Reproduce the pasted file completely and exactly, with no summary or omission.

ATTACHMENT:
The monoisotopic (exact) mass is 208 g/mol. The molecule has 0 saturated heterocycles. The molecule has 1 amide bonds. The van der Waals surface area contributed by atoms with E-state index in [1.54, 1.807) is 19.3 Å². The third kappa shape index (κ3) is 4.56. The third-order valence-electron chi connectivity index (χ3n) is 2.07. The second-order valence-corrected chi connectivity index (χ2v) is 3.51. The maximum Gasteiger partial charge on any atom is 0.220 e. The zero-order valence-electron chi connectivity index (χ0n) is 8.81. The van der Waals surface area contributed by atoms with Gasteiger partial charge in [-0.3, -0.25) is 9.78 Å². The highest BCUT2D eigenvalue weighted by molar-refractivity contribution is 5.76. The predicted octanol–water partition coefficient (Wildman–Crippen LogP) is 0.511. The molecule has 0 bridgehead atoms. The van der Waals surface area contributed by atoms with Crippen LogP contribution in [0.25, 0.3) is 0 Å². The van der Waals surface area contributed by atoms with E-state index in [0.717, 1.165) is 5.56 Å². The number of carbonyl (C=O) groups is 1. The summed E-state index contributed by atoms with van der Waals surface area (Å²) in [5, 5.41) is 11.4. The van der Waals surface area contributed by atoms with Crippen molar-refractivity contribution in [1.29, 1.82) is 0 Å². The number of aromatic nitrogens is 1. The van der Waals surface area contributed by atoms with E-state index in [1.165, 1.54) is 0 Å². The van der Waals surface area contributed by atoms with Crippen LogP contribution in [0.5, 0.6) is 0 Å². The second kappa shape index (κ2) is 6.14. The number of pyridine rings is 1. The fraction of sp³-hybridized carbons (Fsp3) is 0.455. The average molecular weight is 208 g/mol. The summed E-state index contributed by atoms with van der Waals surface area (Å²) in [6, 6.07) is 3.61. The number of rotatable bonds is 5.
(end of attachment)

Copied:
The monoisotopic (exact) mass is 208 g/mol. The molecule has 0 saturated heterocycles. The molecule has 1 amide bonds. The van der Waals surface area contributed by atoms with E-state index in [1.54, 1.807) is 19.3 Å². The third kappa shape index (κ3) is 4.56. The third-order valence-electron chi connectivity index (χ3n) is 2.07. The second-order valence-corrected chi connectivity index (χ2v) is 3.51. The maximum Gasteiger partial charge on any atom is 0.220 e. The zero-order valence-electron chi connectivity index (χ0n) is 8.81. The van der Waals surface area contributed by atoms with Gasteiger partial charge in [-0.3, -0.25) is 9.78 Å². The highest BCUT2D eigenvalue weighted by molar-refractivity contribution is 5.76. The predicted octanol–water partition coefficient (Wildman–Crippen LogP) is 0.511. The molecule has 0 bridgehead atoms. The van der Waals surface area contributed by atoms with Crippen LogP contribution in [0.25, 0.3) is 0 Å². The van der Waals surface area contributed by atoms with E-state index in [0.717, 1.165) is 5.56 Å². The number of carbonyl (C=O) groups is 1. The summed E-state index contributed by atoms with van der Waals surface area (Å²) in [5, 5.41) is 11.4. The van der Waals surface area contributed by atoms with Crippen molar-refractivity contribution in [1.29, 1.82) is 0 Å². The number of aromatic nitrogens is 1. The van der Waals surface area contributed by atoms with E-state index in [1.165, 1.54) is 0 Å². The van der Waals surface area contributed by atoms with Crippen LogP contribution in [0.5, 0.6) is 0 Å². The second kappa shape index (κ2) is 6.14. The number of pyridine rings is 1. The fraction of sp³-hybridized carbons (Fsp3) is 0.455. The average molecular weight is 208 g/mol. The summed E-state index contributed by atoms with van der Waals surface area (Å²) in [6, 6.07) is 3.61. The number of rotatable bonds is 5.